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In David Silver's 8th lecture he talks about model learning and says that learning $r$ from $s,a$ is a regression problem whereas learning $s'$ from $s,a$ is a kernel density estimation. His explanation for the difference is that if we are in a stochastic environment and we are in the tuple $s,a$ then there might be a 30% chance the wind will blow me left, and a 70% chance the wind will blow me right, so we want to estimate these probabilities.

Is the main difference between these two problems, and hence why one is regression and the other is kernel density estimation, because with the reward we are mainly concerned with the expected reward (hence regression) whereas with the state transitioning, we want to be able to simulate this so we need the estimated density?

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  • $\begingroup$ NB the link should take you to roughly where he mentions this. $\endgroup$ May 29, 2020 at 11:49

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Is the main difference between these two problems, and hence why one is regression and the other is kernel density estimation, because with the reward we are mainly concerned with the expected reward (hence regression) whereas with the state transitioning, we want to be able to simulate this so we need the estimated density?

Yes.

An expected reward function from $s,a$ is all you need to construct valid Bellman equations for value functions. For example

$$q_{\pi}(s,a) = r(s,a) + \gamma\sum_{s'}p(s'|s,a)\sum_{a'}\pi(a'|s')q(s',a')$$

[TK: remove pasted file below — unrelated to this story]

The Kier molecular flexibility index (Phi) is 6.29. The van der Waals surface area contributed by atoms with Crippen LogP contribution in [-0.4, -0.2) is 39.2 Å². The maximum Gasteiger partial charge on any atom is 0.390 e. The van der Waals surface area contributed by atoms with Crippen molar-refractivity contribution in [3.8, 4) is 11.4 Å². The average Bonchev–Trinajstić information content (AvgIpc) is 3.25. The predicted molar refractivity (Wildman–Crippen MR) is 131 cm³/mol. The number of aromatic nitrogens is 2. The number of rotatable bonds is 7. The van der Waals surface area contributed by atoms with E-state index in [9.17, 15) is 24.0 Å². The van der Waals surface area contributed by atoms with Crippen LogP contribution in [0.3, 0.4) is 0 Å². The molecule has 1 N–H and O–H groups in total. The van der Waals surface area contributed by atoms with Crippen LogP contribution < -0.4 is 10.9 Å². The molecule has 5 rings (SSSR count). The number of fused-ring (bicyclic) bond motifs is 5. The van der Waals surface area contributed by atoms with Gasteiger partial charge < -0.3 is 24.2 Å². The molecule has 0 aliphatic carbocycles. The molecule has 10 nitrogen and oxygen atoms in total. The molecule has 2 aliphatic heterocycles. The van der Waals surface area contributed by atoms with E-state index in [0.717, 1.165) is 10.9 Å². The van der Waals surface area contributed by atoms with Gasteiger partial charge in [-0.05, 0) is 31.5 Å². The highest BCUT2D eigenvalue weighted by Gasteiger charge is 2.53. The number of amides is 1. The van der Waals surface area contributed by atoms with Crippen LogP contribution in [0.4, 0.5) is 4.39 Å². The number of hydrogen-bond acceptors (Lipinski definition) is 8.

is a valid way of writing the Bellman equation for action values. You can derive this from $r(s,a) = \sum_{r,s'}rp(r,s'|s,a)$ and $q_{\pi}(s,a) = \sum_{r,s'}p(r,s'|s,a)(r + \gamma\sum_{a'}\pi(a'|s')q(s',a'))$ if you have the equations in that form.

However, in general there is no such thing as an "expected state" when there is more than one possible outcome (i.e. in environments with stochastic state transitions). You can take a mean of the state vector representations over the samples you see for $s'$ but that is not the same thing at all and could easily be a representation of an unreachable/nonsense state.

In some cases, the expectation $\mathbb{E}_{\pi}[x(S_{t+1})|S_t=s, A_t=a]$ where $x(s)$ creates a feature vector from any given state $s$, $x(s): \mathcal{S} \rightarrow \mathbb{R}^d$, can be meaningful. The broadest and most trivial example of this is for deterministic environments. You may be able to construct stochastic environments where there is a good interpretation of such a vector, even if it does not represent any reachable state.

Simple one-hot encoded states could maybe made to work like this by representing a probability distribution over states (this would also require re-interpretations of expected reward function and value functions). That is effectively a kernel density function over discrete state space.

In general knowing this $\mathbb{E}_{\pi}[x(S_{t+1})|S_t=s, A_t=a]$ expected value does not help resolve future rewards, as they can depend arbitrarily on specific state transitions.

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  • $\begingroup$ Thanks - I understood why you wouldn't want to take the expected value of the state distribution, I just wanted to double check why we weren't interested in the full distribution of the rewards, just the expected value. $\endgroup$ May 29, 2020 at 12:24
  • $\begingroup$ @DavidIreland: I probably focussed too much on the state distribution issue and not enough on expected reward then. I may come back and address that $\endgroup$ May 29, 2020 at 12:30
  • $\begingroup$ For me the comment you made about only needing expected reward to be able to construct the Bellman equations for enough but the new edit is very clear. $\endgroup$ May 29, 2020 at 12:42

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